Something Childish But Very Natural | Analysis
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Published: Thu, 11 May 2017
This comparative essay focuses on the James Joyces Eveline, which was written as a part of his most famous stories collection Dubliners, and the Katherine Mansfield’s ‘Something Childish but Very Natural’ (1914). In these both stories there is a blending of love and emotions, dreams and destinies, various lifestyles, but also suspense, twists and lot of obstacles, causing such unpredictable conclusions of the protagonist’s relations and lives. The following paragraphs will show potential similarities and contrasts of young love occurring in the stories. The aim of this essay is to explore the motivations of the characters and their roles in their relationships.
Regarding ‘Eveline’, it provides a view into a life and mind of nineteen-year-old girl called Eveline, too, who reflects on the seemingly simple choice she faces – whether to leave her hometown Dublin and also her rude and aggressive father and brother, to marry her love Frank, who is a sailor and he promised her better life in Buenos Ayres, or to stay there and keep the promise to her deceased mother to care for the rest of their family.
In short to ‘Something Childish but Very Natural’, this work is in contrary to Joyce’s work conceived from the point of view of teenager Henry and his infatuation to a strange girl called Edna who does not reciprocate his feelings, manages their love rather as platonic and lets Henry in his imaginary world where everything is all right.
In the outset of ‘Eveline’, the point of view seems to be rather out of reality. The girl is sitting in the window, deep in her thoughts, thinking about her present way of life. Essentially, Eveline is a victim of her own manners. Moreover, she has to decide whether she changes her miserable life here and follows her love Frank, or she stays with her alcoholic father and provides him and her brother service. Although she desires “to explore new life with Frank” (Joyce 23), she bears in mind that: “In her home anyway she had shelter and foodÍ¾ she had those whom she had known all her life about her” (Joyce 22). Peter de Voogd also supports Eveline’s character in his work: “Throughout the story, it is Eveline who does the focusing, as she does the thinking and remembering” (47).
Eveline’s relationship with Frank is more based on her vision of better life and freeing of duties and responsibilities for a rest of the family than on the truth love and desire for common future with him. That is already visible in the beginning of the story. Maybe it is selfish, but really childish. Even though, in comparison to the second couple-Edna and Henry, this relationship is truly highly developed. Planning their future or maybe a marriage confirm that, as well as Frank’s willingness to move to Buenos Ayres.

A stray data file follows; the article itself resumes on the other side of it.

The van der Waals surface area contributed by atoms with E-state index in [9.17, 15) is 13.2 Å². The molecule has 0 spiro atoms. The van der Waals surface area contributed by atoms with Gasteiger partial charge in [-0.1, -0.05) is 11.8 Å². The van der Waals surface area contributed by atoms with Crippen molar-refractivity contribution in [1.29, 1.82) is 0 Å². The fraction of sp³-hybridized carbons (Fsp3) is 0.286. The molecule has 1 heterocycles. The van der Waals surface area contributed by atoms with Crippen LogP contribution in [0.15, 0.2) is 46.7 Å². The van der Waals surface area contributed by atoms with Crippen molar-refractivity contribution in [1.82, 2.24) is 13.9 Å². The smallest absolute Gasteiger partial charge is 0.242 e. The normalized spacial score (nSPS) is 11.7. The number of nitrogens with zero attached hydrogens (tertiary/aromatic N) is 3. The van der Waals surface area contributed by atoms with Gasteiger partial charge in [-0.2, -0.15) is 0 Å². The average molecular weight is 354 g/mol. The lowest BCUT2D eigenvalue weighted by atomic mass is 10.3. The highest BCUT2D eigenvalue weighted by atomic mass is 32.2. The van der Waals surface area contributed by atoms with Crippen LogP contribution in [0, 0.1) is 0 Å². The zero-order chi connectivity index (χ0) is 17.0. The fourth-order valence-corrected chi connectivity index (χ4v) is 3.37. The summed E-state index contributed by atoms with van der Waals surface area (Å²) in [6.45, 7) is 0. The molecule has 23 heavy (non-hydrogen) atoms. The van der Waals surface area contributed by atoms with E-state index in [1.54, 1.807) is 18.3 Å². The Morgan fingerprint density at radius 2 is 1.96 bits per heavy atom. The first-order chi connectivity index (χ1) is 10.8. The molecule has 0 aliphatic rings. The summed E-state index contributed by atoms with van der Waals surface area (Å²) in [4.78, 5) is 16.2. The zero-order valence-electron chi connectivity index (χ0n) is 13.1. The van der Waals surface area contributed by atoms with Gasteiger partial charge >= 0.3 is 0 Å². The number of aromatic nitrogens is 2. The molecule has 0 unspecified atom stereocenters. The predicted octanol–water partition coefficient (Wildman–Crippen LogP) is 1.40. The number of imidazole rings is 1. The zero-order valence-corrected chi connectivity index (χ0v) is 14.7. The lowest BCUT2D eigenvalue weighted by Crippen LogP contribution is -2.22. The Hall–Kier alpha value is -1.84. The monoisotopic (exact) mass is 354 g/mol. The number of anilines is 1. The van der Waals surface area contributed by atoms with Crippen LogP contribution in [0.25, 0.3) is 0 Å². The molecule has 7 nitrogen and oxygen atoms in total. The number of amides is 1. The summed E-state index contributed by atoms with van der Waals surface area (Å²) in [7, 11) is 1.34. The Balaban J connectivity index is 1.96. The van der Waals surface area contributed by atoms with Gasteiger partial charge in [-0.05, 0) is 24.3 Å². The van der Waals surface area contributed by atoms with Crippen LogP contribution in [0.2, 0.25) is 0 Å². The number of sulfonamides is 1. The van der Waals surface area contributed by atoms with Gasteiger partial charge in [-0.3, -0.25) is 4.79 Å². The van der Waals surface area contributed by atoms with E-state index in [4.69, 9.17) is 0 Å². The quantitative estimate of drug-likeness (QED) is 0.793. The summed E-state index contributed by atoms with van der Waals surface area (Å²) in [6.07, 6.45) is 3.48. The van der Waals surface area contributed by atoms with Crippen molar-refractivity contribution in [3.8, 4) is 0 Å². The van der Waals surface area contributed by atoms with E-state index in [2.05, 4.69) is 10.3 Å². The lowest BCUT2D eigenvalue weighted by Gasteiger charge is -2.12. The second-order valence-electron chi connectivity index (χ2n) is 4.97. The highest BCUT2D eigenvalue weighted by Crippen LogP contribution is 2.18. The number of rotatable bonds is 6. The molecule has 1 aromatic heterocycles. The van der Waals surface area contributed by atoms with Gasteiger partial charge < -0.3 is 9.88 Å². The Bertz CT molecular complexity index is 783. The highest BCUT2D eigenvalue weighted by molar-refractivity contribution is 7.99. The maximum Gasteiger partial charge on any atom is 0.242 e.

‘”How beautiful she is! How simply beautiful she is!” sang Henry’s heart, and swelled with the words, bigger and bigger and trembling like a marvellous bubble-so that he was afraid to breathe for fear of breaking it’ (Mansfield 610). With regards to Henry’s expressing of his feelings, this suggests that he imagines love as something perceptible and physical. In spite of this fact, Edna keeps shying away and refuses touching. Edna is probably modelled after the author herself: “Maybe Katherine’s early inexperienced sex that led to pregnancy is one of the reasons that her character is always avoiding even a kiss or a handshake” (Sheikhzade 108).
It is also worth to mention the fact that Eveline’s father forbids her meeting Frank. The apprehension from punishment from her father and her inner conviction that she should stay at home, influences now hypocritical relationship with Frank. As for Edna, in the story there are not mentioned any family affairs which would have an impact on the relationship with Henry. No one can affect her manners, she is dealing on her own. This is the point which the girls differ in. Eveline is matured to consider her choices, but Edna is not.
Another aspect to consider is that in both stories the girls are not able to leave their past behind them-Eveline realizes the promise she gave her mother and she is aware of her duties that are essential for the future relationship. Edna has not achieved adulthood yet, that means she cannot act consciously.
As for the conclusion of both stories, it shows that similarity between the girl’s decisions lies in their realizations. Both girls are confronted with the reality and woken up from their dreams and ideals. And what about their final choices? Eveline leaves Frank in a belief of keeping the promise, Edna sends a telegram to Henry and refuses to rent a cottage and live with him. As is indicated above, what have these stories in common is that boys who desire for the never-ending love are left in the end by their girls.
Finally, for the first sight these two stories may be understood to be quite similar to each other. However, the authors James Joyce and Katherine Mansfield described and also gave an idea of the pleasures and sorrows of young love in really different ways.
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